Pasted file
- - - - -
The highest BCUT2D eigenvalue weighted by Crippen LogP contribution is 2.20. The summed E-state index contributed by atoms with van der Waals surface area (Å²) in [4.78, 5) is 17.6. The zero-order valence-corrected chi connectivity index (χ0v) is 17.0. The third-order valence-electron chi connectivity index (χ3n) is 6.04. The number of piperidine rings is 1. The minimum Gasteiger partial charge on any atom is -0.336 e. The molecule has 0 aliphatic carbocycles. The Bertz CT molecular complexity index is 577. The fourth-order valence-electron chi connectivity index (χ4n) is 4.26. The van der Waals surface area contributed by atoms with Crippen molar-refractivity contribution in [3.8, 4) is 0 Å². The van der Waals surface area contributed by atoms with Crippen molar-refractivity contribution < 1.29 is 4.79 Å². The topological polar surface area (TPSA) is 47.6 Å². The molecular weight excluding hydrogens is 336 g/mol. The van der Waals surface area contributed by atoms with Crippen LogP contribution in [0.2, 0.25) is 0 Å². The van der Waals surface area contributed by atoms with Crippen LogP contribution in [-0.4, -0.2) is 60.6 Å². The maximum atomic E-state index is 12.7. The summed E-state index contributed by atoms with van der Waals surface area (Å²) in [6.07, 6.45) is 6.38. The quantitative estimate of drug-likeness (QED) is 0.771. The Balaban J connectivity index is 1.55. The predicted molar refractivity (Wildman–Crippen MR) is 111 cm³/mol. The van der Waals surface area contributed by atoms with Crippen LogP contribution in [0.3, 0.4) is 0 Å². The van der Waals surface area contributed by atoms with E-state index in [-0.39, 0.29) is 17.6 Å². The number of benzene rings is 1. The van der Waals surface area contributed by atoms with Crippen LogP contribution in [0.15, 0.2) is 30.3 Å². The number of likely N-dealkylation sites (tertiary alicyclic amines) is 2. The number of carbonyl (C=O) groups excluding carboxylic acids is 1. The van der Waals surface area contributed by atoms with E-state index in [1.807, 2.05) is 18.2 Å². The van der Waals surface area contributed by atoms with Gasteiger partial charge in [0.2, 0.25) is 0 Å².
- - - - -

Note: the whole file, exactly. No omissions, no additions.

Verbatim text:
The highest BCUT2D eigenvalue weighted by Crippen LogP contribution is 2.20. The summed E-state index contributed by atoms with van der Waals surface area (Å²) in [4.78, 5) is 17.6. The zero-order valence-corrected chi connectivity index (χ0v) is 17.0. The third-order valence-electron chi connectivity index (χ3n) is 6.04. The number of piperidine rings is 1. The minimum Gasteiger partial charge on any atom is -0.336 e. The molecule has 0 aliphatic carbocycles. The Bertz CT molecular complexity index is 577. The fourth-order valence-electron chi connectivity index (χ4n) is 4.26. The van der Waals surface area contributed by atoms with Crippen molar-refractivity contribution in [3.8, 4) is 0 Å². The van der Waals surface area contributed by atoms with Crippen molar-refractivity contribution < 1.29 is 4.79 Å². The topological polar surface area (TPSA) is 47.6 Å². The molecular weight excluding hydrogens is 336 g/mol. The van der Waals surface area contributed by atoms with Crippen LogP contribution in [0.2, 0.25) is 0 Å². The van der Waals surface area contributed by atoms with Crippen LogP contribution in [-0.4, -0.2) is 60.6 Å². The maximum atomic E-state index is 12.7. The summed E-state index contributed by atoms with van der Waals surface area (Å²) in [6.07, 6.45) is 6.38. The quantitative estimate of drug-likeness (QED) is 0.771. The Balaban J connectivity index is 1.55. The predicted molar refractivity (Wildman–Crippen MR) is 111 cm³/mol. The van der Waals surface area contributed by atoms with Crippen LogP contribution in [0.3, 0.4) is 0 Å². The van der Waals surface area contributed by atoms with E-state index in [-0.39, 0.29) is 17.6 Å². The number of benzene rings is 1. The van der Waals surface area contributed by atoms with Crippen LogP contribution in [0.15, 0.2) is 30.3 Å². The number of likely N-dealkylation sites (tertiary alicyclic amines) is 2. The number of carbonyl (C=O) groups excluding carboxylic acids is 1. The van der Waals surface area contributed by atoms with E-state index in [1.807, 2.05) is 18.2 Å². The van der Waals surface area contributed by atoms with Gasteiger partial charge in [0.2, 0.25) is 0 Å².